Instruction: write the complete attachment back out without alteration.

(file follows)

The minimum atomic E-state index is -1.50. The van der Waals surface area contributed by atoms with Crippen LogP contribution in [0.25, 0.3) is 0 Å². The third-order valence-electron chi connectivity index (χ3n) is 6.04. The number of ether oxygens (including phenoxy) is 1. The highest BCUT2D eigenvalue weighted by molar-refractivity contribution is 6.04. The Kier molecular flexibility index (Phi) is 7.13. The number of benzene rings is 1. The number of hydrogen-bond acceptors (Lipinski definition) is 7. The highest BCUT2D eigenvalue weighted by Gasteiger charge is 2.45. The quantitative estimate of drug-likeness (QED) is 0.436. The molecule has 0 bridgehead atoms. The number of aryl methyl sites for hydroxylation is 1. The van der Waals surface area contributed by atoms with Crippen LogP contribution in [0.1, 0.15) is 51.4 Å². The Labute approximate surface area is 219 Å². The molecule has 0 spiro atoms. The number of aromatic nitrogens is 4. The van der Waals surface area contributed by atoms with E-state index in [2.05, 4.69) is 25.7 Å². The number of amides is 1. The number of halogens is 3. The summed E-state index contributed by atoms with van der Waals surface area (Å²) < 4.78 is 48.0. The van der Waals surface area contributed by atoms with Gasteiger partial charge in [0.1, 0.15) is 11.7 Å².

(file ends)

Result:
The minimum atomic E-state index is -1.50. The van der Waals surface area contributed by atoms with Crippen LogP contribution in [0.25, 0.3) is 0 Å². The third-order valence-electron chi connectivity index (χ3n) is 6.04. The number of ether oxygens (including phenoxy) is 1. The highest BCUT2D eigenvalue weighted by molar-refractivity contribution is 6.04. The Kier molecular flexibility index (Phi) is 7.13. The number of benzene rings is 1. The number of hydrogen-bond acceptors (Lipinski definition) is 7. The highest BCUT2D eigenvalue weighted by Gasteiger charge is 2.45. The quantitative estimate of drug-likeness (QED) is 0.436. The molecule has 0 bridgehead atoms. The number of aryl methyl sites for hydroxylation is 1. The van der Waals surface area contributed by atoms with Crippen LogP contribution in [0.1, 0.15) is 51.4 Å². The Labute approximate surface area is 219 Å². The molecule has 0 spiro atoms. The number of aromatic nitrogens is 4. The van der Waals surface area contributed by atoms with E-state index in [2.05, 4.69) is 25.7 Å². The number of amides is 1. The number of halogens is 3. The summed E-state index contributed by atoms with van der Waals surface area (Å²) < 4.78 is 48.0. The van der Waals surface area contributed by atoms with Gasteiger partial charge in [0.1, 0.15) is 11.7 Å².